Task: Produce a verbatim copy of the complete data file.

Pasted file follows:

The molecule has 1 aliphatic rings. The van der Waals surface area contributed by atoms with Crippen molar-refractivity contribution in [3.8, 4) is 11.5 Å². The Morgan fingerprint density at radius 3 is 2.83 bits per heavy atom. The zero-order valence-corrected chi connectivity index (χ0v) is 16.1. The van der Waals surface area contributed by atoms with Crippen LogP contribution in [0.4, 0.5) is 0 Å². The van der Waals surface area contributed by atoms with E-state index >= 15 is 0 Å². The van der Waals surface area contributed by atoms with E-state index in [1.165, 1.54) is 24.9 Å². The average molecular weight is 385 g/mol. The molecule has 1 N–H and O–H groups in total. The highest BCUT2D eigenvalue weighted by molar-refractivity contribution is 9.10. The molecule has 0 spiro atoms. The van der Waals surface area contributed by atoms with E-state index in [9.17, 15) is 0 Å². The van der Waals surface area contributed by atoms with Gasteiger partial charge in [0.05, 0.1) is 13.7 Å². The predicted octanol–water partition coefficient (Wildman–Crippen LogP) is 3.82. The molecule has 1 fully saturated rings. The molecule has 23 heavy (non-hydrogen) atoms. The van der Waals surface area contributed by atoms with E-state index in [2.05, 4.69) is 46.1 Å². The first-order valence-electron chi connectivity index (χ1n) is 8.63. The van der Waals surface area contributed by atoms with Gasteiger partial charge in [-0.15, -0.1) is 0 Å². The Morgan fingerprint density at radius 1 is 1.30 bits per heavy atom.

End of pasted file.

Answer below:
The molecule has 1 aliphatic rings. The van der Waals surface area contributed by atoms with Crippen molar-refractivity contribution in [3.8, 4) is 11.5 Å². The Morgan fingerprint density at radius 3 is 2.83 bits per heavy atom. The zero-order valence-corrected chi connectivity index (χ0v) is 16.1. The van der Waals surface area contributed by atoms with Crippen LogP contribution in [0.4, 0.5) is 0 Å². The van der Waals surface area contributed by atoms with E-state index >= 15 is 0 Å². The van der Waals surface area contributed by atoms with E-state index in [1.165, 1.54) is 24.9 Å². The average molecular weight is 385 g/mol. The molecule has 1 N–H and O–H groups in total. The highest BCUT2D eigenvalue weighted by molar-refractivity contribution is 9.10. The molecule has 0 spiro atoms. The van der Waals surface area contributed by atoms with E-state index in [9.17, 15) is 0 Å². The van der Waals surface area contributed by atoms with Gasteiger partial charge in [0.05, 0.1) is 13.7 Å². The predicted octanol–water partition coefficient (Wildman–Crippen LogP) is 3.82. The molecule has 1 fully saturated rings. The molecule has 23 heavy (non-hydrogen) atoms. The van der Waals surface area contributed by atoms with E-state index in [2.05, 4.69) is 46.1 Å². The first-order valence-electron chi connectivity index (χ1n) is 8.63. The van der Waals surface area contributed by atoms with Gasteiger partial charge in [-0.15, -0.1) is 0 Å². The Morgan fingerprint density at radius 1 is 1.30 bits per heavy atom.